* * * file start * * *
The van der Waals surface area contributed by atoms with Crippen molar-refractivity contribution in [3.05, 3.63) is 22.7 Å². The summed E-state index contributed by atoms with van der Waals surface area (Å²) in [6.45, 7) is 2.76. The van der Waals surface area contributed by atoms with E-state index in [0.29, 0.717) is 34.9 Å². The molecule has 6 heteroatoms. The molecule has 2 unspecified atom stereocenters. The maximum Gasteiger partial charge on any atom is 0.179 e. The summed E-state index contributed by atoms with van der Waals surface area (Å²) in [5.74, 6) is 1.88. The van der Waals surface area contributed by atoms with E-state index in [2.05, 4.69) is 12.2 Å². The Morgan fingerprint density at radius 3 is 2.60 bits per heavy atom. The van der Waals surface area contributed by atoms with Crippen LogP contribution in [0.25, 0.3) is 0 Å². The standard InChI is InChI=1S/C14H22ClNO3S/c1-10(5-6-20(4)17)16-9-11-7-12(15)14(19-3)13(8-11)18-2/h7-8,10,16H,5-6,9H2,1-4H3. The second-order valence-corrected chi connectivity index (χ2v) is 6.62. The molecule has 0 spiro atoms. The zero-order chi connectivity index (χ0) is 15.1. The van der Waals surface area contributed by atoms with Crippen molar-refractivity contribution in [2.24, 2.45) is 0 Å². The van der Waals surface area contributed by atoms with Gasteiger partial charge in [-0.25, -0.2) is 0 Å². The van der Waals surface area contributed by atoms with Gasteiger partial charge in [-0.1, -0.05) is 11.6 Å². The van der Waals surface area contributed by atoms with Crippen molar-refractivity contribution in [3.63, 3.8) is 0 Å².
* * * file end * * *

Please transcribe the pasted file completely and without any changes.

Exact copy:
The van der Waals surface area contributed by atoms with Crippen molar-refractivity contribution in [3.05, 3.63) is 22.7 Å². The summed E-state index contributed by atoms with van der Waals surface area (Å²) in [6.45, 7) is 2.76. The van der Waals surface area contributed by atoms with E-state index in [0.29, 0.717) is 34.9 Å². The molecule has 6 heteroatoms. The molecule has 2 unspecified atom stereocenters. The maximum Gasteiger partial charge on any atom is 0.179 e. The summed E-state index contributed by atoms with van der Waals surface area (Å²) in [5.74, 6) is 1.88. The van der Waals surface area contributed by atoms with E-state index in [2.05, 4.69) is 12.2 Å². The Morgan fingerprint density at radius 3 is 2.60 bits per heavy atom. The van der Waals surface area contributed by atoms with Crippen LogP contribution in [0.25, 0.3) is 0 Å². The standard InChI is InChI=1S/C14H22ClNO3S/c1-10(5-6-20(4)17)16-9-11-7-12(15)14(19-3)13(8-11)18-2/h7-8,10,16H,5-6,9H2,1-4H3. The second-order valence-corrected chi connectivity index (χ2v) is 6.62. The molecule has 0 spiro atoms. The zero-order chi connectivity index (χ0) is 15.1. The van der Waals surface area contributed by atoms with Crippen molar-refractivity contribution in [2.24, 2.45) is 0 Å². The van der Waals surface area contributed by atoms with Gasteiger partial charge in [-0.25, -0.2) is 0 Å². The van der Waals surface area contributed by atoms with Gasteiger partial charge in [-0.1, -0.05) is 11.6 Å². The van der Waals surface area contributed by atoms with Crippen molar-refractivity contribution in [3.63, 3.8) is 0 Å².